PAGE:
Selection & Recruitment: A strategic approach to recruitment and selection needs to incorporate a wider set of policies, such as reward, development and job design which reflects an understanding of employee motivation and closely linked to trends in the changing labour market. Recruitment is a part of an overall career management strategy which is driven by the business strategy, getting the right staff for a specific job and retention.

Remuneration : This is the comparing terms&conditions of employment and salary scales including the structure of share options and to whom they are available, severance terms in contract ,incentive and bonus schemes in terms of immediate and future commitments. Strategic management skills especially understanding how to add value to both employee’s productivity and the new business.

Change & Organizational structure: Being able to manage change means taking a proactive measure rather than reactive role in bringing about change which involves being able to understand how the organization works as a system, identifying where the changes needs to occur to enable the organisation to achieve its goals and requires being willing to assess how well the HR team is equipped to manage and being prepared to improve the team’s capability as appropriate.

Training&development: Every company/firm needs training and development for their employees for better improvement both in procedures that is cost effective. Training helps in organizational development, increasing returns on investment, improving the market share and increasing the levels of product innovation. However, it helps in both awareness raising and skills development of the member of staff. Also certain drivers of training are already starting to transform the employment landscape, by making the employees to be offered roles which makes the best use of their

Talent and uplifting the employees to the right job. Training and development has done a great impact in organization by employee adding value through their positive effect on customers, who will in turn purchase more and produce a positive impact on the bottom line and improve share holder funds.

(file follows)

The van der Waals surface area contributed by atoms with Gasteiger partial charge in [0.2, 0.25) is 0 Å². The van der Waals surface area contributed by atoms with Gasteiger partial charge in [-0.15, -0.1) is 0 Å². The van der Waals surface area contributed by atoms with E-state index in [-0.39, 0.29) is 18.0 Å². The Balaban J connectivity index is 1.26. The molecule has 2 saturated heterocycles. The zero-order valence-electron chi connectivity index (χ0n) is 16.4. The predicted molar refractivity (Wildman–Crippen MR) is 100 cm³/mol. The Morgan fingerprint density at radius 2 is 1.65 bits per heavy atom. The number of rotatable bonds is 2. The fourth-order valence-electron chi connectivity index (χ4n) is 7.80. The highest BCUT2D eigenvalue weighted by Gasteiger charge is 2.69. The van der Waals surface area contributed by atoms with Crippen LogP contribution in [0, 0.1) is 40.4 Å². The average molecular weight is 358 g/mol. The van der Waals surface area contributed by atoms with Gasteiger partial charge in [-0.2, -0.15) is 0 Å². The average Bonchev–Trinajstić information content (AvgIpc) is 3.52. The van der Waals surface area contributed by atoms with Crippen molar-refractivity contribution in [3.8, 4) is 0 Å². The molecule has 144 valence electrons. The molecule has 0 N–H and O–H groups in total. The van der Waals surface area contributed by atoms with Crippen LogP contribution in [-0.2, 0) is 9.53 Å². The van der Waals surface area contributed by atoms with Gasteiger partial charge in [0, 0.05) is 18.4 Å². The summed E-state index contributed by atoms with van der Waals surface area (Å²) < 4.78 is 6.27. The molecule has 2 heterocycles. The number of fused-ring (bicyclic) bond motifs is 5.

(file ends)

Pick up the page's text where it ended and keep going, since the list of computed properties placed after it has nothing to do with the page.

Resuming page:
ASSIGNMENT

NAME : PATRICK N. MADUGBA

IDENTITY: ST2001-09

COURSE: PGD-BA

SUBJECT: HUMAN RESOURCE MANAGEMENT

TOPIC: WHAT ARE THE BENEFITS OF TRAINING TO STAFF AND ORGANIZTIONS?

LECTURER: BENJAMIN A. ADEBOWALE

DATE: 1ST MARCH, 2010

It’s quite obvious that training and development exercise is necessary in every organization, firm/company. However, before we look into the benefits of training to staff and organization, there is need to understand the meaning of training.

Training: It’s often said that training is an expensive unwarranted exercise but training is seen as something that is work related on job training, off job training or employment training schemes and also to assess organizational, departmental, divisional group, occupational and individual performance.

We shall be addressing the benefits of training from the following point of view as we progresses.

JOB ASSESSMENT AND EVALUATION: In this context training helps the effectiveness of the job in terms of the present and immediate future, the potential usefulness, specific changes envisage in terms of priorities and technology. It also identifies the gap in staff & organization to be filled.

GOOD COMMUNICATIONS: Training aligns itself with the help of effective formal and informal communications and the extent and nature of correcting misunderstandings. It also helps both in staff and in organisational and operational confidentiality.

ENHANCES JOB FLEXIBILITY: Especially at formal performance appraisal times and intervals which requires the ability, willingness and flexibility to accommodate issues raised in both approaches.

FULFILLING REQUIREMENTS/STANDARDS FOR REGULATORS: Identifying those areas required and usually to consider the absolute standards required in skills, knowledge, attitudes, behaviour, expertise, and performance in both staff and organization.

INTRODUCTION OF NEW TECHNOLOGIES: Basically when there is an introduction of new tech in the company it is important to train&retrain staff/organization to be more versatile and get used to how to make use and work with the new product in an effective and efficient way.

RESPONSIVENES AND FLEXIBILITY: This refers to the ability to deal with; shortfalls in the usage, potential, capacity of organizational culture, and weakness, unity and clarity of purpose.

FOR GROOMING NEW LEADERS: Training & development of staff has really shown a great impact in a way of grooming future leaders for better task and product business technology responsibility.

IT ENHANCES PRODUCTIVITY: When and after been train there is possibility of increase in productivity which dovetails into size and market growth, share holders funds.

NEW EMPLOYEE INDUCTION TRAINING: Basically this is getting to know the staff, setting basic standards; indicating required attitudes, values and behaviour; ways of working; meeting colleagues; job description, goals and

target. Meeting key staff with whom they interact; how to interact with key suppliers; customers and clients and general organizational environmental familiarisation which has been of great importance/benefit to both staff and organization.

ENHANCING STAFF WORTH: Ensuring that staffs are aware of legislation; their rights and duties; instilling universal standards of attitude, value and behaviour; intolerance of discrimination; bullying; victimization and harassment on race.

HRM PROCEDURES AND PRACTICES: Basically explaining staff management requirements and expectations, for instance; disciplinary, grievance, dismissal and redundancy procedures, training opportunities, other things to do with contracts of employment and terms and conditions to both organizations.